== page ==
Activist funds and organization can have a big impact on our societies, as the researcher of the CSP in Zürich shows.

So if many investors do that and push for that, that’s going to move the needle, but it’s not going to cause a transformative change. We need to go to net zero in 2050, for example.

And then we say, I mean, even by, for example, divesting from certain industry, even if it doesn’t really directly affect these industries that can, you know, affect the political discourse. But again, that only works. If you were aware a very public, you know, if you do your announcement very publicly if you’re an investor too, that has some, you know, some standing in the public to start with.

Finance Activism can trigger Regulation Changes

And I think if you take that all together, I think it really sums up that sustainable investors can do a lot to move in a certain direction, but they cannot solve problems on their own. They need regulation.

I think this is something we increasingly see that this is a very crucial topic. And you, you ask about the pension fund. I mean, the interesting thing I think is a pension fund has, you know, maybe every average beneficiary has to wait 30 years getting his money back. So they have a long-term vision they’re usually diversified.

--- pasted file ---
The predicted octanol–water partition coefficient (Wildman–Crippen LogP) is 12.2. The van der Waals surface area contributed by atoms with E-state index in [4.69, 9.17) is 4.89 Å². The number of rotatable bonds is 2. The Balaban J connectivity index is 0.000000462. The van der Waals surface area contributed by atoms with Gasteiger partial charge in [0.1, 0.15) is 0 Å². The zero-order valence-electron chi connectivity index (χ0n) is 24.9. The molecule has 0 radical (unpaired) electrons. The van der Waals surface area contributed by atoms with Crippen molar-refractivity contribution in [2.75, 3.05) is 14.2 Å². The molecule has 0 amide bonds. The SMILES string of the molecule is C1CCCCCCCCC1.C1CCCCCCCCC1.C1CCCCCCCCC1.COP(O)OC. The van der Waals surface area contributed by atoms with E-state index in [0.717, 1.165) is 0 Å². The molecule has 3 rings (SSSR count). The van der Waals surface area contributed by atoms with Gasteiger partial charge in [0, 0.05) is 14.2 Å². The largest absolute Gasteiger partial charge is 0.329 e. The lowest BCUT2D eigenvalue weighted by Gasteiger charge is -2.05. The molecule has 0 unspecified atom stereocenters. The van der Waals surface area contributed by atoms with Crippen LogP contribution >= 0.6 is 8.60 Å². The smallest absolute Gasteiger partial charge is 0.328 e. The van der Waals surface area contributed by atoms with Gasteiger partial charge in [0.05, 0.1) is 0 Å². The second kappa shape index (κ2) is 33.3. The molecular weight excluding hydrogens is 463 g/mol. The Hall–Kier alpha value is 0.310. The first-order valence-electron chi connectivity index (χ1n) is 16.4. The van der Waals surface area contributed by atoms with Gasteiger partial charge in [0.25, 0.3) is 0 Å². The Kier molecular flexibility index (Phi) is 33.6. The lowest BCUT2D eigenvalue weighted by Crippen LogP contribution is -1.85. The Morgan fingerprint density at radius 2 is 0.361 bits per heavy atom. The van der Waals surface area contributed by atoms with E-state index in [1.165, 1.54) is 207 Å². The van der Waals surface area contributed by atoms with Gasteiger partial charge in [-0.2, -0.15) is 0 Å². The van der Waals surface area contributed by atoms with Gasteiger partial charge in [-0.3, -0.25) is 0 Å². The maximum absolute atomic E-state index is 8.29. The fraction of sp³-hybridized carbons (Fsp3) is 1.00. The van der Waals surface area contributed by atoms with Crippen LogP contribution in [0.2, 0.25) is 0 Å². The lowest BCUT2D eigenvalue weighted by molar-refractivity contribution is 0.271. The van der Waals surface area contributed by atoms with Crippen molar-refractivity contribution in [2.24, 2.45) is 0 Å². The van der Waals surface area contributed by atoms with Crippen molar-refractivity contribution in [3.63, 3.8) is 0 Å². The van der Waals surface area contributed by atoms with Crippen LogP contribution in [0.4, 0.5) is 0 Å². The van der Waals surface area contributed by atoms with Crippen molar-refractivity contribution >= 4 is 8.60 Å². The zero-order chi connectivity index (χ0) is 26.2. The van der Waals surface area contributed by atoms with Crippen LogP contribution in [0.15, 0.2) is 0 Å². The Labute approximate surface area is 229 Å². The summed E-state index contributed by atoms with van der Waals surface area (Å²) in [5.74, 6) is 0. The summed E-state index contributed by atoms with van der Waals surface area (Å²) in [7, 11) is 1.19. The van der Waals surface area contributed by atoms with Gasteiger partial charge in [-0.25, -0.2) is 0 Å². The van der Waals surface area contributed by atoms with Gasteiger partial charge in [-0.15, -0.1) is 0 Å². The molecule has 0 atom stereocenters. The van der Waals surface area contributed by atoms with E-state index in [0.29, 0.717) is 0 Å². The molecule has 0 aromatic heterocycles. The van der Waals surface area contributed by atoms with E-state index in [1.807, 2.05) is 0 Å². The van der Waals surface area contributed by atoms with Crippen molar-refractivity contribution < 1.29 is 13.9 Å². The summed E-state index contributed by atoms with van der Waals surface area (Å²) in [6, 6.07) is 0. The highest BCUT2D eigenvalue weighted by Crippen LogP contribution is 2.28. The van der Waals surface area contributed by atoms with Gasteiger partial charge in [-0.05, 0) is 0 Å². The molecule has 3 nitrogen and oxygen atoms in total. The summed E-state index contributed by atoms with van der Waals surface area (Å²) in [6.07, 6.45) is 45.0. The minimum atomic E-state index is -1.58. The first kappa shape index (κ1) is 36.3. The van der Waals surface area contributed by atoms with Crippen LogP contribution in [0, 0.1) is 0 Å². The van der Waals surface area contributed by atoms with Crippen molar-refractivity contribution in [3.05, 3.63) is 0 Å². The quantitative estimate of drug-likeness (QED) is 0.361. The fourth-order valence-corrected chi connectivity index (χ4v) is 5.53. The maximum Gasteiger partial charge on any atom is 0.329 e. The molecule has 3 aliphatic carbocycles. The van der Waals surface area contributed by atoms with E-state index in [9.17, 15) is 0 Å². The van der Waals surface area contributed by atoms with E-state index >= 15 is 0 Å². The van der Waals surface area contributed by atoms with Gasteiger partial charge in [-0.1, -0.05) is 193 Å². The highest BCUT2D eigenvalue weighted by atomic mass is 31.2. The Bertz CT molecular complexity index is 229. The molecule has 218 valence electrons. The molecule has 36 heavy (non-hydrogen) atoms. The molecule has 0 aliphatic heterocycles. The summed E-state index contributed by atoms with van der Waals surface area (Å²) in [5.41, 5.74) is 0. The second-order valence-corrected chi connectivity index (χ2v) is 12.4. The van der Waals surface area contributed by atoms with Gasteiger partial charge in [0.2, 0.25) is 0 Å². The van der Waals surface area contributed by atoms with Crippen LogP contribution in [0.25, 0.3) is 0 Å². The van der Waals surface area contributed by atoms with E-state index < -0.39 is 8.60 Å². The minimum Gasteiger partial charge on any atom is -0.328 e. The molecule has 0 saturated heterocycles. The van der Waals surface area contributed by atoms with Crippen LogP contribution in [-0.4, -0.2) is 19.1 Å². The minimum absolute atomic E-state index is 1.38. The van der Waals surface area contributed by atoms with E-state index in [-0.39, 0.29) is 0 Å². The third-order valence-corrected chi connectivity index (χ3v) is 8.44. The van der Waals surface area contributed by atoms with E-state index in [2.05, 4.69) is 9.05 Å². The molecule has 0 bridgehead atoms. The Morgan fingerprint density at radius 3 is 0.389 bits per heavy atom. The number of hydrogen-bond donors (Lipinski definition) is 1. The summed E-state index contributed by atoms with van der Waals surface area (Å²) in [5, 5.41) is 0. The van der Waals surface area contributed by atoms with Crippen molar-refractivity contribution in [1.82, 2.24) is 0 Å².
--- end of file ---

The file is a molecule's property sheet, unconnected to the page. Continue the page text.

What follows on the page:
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So basically most pension funds that invest in the world economy maybe are you’re overrating, local economy, but, you know, so such investors would have all incentive to solve complex problems. So, I mean, they would have all incentives to stand in for tougher regulation for the current price. Because I mean, looking at the science, we know that we all would be better off in 30, 50 years, if you have tough regulation now or stringent regulation.

And I think this point at, you know, that the investors could have a very stronger voice in demanding stringent regulation of complete problems or freeriding externalities, for example, climate change.

… “Brown Companies” already do it!

And I think that’s a huge thing that could change. And also, Julian, you mentioned this divestment movement. I think there’s unfortunately a movement on the other side. I think there’s a lot of political lobbying of current fossil companies to stop environmental regulation.